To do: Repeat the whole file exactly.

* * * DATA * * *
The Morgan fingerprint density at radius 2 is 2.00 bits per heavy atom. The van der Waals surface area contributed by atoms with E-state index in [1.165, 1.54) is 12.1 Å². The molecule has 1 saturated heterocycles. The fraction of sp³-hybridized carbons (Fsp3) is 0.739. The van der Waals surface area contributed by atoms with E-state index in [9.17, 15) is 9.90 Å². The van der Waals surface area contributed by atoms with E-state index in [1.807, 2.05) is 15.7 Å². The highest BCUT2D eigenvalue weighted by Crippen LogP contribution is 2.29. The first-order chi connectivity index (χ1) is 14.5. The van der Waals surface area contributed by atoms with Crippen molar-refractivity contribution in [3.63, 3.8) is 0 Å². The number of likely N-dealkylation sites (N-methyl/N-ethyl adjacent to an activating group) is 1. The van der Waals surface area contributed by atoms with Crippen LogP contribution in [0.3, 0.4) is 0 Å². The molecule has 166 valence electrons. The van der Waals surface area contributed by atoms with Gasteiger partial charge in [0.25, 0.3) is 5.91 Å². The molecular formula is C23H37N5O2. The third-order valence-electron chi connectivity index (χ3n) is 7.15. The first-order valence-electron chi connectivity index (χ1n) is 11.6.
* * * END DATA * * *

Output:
The Morgan fingerprint density at radius 2 is 2.00 bits per heavy atom. The van der Waals surface area contributed by atoms with E-state index in [1.165, 1.54) is 12.1 Å². The molecule has 1 saturated heterocycles. The fraction of sp³-hybridized carbons (Fsp3) is 0.739. The van der Waals surface area contributed by atoms with E-state index in [9.17, 15) is 9.90 Å². The van der Waals surface area contributed by atoms with E-state index in [1.807, 2.05) is 15.7 Å². The highest BCUT2D eigenvalue weighted by Crippen LogP contribution is 2.29. The first-order chi connectivity index (χ1) is 14.5. The van der Waals surface area contributed by atoms with Crippen molar-refractivity contribution in [3.63, 3.8) is 0 Å². The number of likely N-dealkylation sites (N-methyl/N-ethyl adjacent to an activating group) is 1. The van der Waals surface area contributed by atoms with Crippen LogP contribution in [0.3, 0.4) is 0 Å². The molecule has 166 valence electrons. The van der Waals surface area contributed by atoms with Gasteiger partial charge in [0.25, 0.3) is 5.91 Å². The molecular formula is C23H37N5O2. The third-order valence-electron chi connectivity index (χ3n) is 7.15. The first-order valence-electron chi connectivity index (χ1n) is 11.6.